From San Francisco, at a meeting of the American Geophysical Union
In today's warming climate, the significant melting of the ice sheets capping Greenland and Antarctica garners a lot of attention. However, the ongoing melting of glaciers and other small ice masses worldwide actually makes a larger contribution to the rise in sea level, a new study suggests.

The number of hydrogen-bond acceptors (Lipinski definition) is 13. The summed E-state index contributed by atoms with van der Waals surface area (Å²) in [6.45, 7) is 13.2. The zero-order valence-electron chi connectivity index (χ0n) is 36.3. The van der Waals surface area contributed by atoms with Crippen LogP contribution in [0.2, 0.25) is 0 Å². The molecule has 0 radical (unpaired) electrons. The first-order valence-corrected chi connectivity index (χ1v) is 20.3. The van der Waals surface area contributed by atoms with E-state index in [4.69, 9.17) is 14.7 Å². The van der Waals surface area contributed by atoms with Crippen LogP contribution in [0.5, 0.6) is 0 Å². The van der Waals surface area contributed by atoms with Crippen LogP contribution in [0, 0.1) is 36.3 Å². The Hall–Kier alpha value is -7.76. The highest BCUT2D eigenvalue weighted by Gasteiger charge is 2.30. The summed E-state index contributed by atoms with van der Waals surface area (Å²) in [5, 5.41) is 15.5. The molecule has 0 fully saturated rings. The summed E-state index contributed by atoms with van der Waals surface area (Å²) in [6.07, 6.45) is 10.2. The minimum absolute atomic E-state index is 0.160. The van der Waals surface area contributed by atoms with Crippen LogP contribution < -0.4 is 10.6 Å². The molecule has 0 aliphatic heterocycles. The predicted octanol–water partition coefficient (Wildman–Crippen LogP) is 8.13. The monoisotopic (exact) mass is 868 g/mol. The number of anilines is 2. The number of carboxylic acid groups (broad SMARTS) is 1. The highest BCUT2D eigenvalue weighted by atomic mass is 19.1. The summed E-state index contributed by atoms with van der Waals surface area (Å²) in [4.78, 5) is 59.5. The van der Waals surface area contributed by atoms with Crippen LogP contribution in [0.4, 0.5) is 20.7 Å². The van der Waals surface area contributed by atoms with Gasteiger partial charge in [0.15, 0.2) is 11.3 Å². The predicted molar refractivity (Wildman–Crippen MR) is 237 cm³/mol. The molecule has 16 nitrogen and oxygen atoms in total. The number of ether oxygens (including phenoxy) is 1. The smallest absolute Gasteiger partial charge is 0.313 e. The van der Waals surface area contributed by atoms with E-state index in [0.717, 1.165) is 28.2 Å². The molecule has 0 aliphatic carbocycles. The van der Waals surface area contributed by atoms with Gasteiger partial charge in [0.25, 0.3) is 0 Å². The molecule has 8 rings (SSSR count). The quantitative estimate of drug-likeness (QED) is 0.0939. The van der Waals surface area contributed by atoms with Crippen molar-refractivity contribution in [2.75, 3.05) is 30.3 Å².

Sea level is now rising about 3 millimeters each year, says W. Tad Pfeffer, a glaciologist at the University of Colorado at Boulder. While some of that increase comes from the expansion of ocean water as it gets warmer, most of the boost is caused by meltwater from land-based ice. The melting of icebergs and of the floating ice shelves that fringe Antarctica doesn't raise sea level.